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Surface Detail by Iain M. Banks

Surface DetailI found this novel mildly disappointing in the end, but up until the climax I found it completely riveting. This is another in the Culture series, and Banks delves into a couple of aspects of the Culture that I don't recall his going into so deeply before: virtual realities and self-backup and "reventing," which is the Culture term for re-embodying a backed-up (or recorded) self. My sense is that Surface Detail also increases the complexity of points-of-view that are interweaved into the narrative -- something he'd already amped up at least one level in the previous Culture novel, Matter. Unfortunately, as amazing as some of the interweaving is, I think this complexity is part of what undermines the resolution, as he has too many balls in the air and doesn't seem to know what to do with them all.

The story revolves around two nodes. In one, a non-Culture pan-human woman named Lededje Y'breq, who is a sex slave, is murdered by her owner and then revented by a Culture ship. Her ambition is to return to her home planet and wreak revenge on her owner. In the other node, a virtual war (called, ironically, the War in Heaven) is being waged over whether civilizations will be allowed to continue to create virtual hells where virtual souls are subjected to extreme torture for religious reasons. Eventually these two strands of the narrative coincide, although not in the most compelling way. Which is perhaps to say that I didn't feel a dramatic connection between the two threads, despite the fact that they end up connecting to the same character.

Still, as a travelogue through the Culture and through various interesting scientific, philosophical, and religious questions, the book is entirely engaging. Banks was a master of exposition, and I could read his background histories of various aspects of the Culture (and other civilizations) all day long. I feel as though as the Culture series progressed, he got more and more interested in the religious aspects of things, including Sublimation (in which civilizations move beyond a physical substrate into something like virtual reality, except, well, not physical) and the correspondence between the idea of the recorded self and the idea of the soul and between the idea of reventing and the idea of reincarnation, not to mention questions about the purpose of pain and suffering. On some level Surface Detail can be read as a long meditation about how the Culture deals with pain, and I think the emotional high point of the story for me was a sequence in which a Culture ship with one of the human protagonists on board it is attacked by a superior technology, the punishing nature of which is conveyed along one axis by the extreme (and extremely effective) measures the ship takes to detach the human from the pain of severe injuries.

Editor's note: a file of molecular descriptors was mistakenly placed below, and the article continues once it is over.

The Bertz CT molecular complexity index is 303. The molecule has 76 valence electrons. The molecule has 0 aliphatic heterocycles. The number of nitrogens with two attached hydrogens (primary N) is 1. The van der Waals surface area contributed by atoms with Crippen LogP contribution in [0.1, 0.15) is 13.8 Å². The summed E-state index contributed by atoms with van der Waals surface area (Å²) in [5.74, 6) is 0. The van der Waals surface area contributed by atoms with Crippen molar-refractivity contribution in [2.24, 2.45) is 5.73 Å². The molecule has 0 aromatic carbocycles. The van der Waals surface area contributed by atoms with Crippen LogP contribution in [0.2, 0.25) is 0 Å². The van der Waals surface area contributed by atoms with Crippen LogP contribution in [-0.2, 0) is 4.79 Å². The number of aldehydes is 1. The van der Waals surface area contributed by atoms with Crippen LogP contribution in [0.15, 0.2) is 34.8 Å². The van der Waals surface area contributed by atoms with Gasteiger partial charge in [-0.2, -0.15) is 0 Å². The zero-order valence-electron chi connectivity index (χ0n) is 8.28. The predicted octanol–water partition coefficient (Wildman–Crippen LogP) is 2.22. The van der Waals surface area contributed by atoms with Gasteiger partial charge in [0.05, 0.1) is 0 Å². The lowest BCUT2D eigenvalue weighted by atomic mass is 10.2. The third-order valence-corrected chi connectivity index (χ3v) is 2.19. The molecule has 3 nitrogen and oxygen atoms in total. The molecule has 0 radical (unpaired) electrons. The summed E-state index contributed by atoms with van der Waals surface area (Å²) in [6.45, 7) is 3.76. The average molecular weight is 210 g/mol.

Banks has always been fascinated by violence, and there's another thread to this novel that's about the pleasure of violence in a civilization that theoretically abhors it. This thread runs through all the Culture books, in fact. It's one I have mixed feelings about, partly because I'm so terrified of the atavistic side of human nature (a fear which finds the instinct toward violence as depicted by Banks all-too-real), and partly because there's a gleeful side to it that I just don't get. So the blood-thirsty Culture ship Falling Outside The Normal Moral Constraints who is such a source of humor and good cheer in this novel was a challenge, shall we say, for me. I'm never quite sure that the conflicted feelings about violence in Culture novels make sense on a philosophical or world-building level or whether they are more an expression of Banks' own personal obsessions.

Somewhere in the middle of this novel I was thinking about what kind of writer Banks was, and what kind of books the Culture novels were. They are adventure novels -- romances -- for the most part, but with serious ideas presented and explored. They are wildly exciting, and yet they raise complex moral questions. I was thinking Banks was like Alexandre Dumas, but maybe Victor Hugo is a better point of comparison. I don't really know who to compare him to, honestly. Rollicking adventures and Big Ideas. It's amazing, heady stuff, but I still think his aliens are basically humans with odd appendages tacked on.

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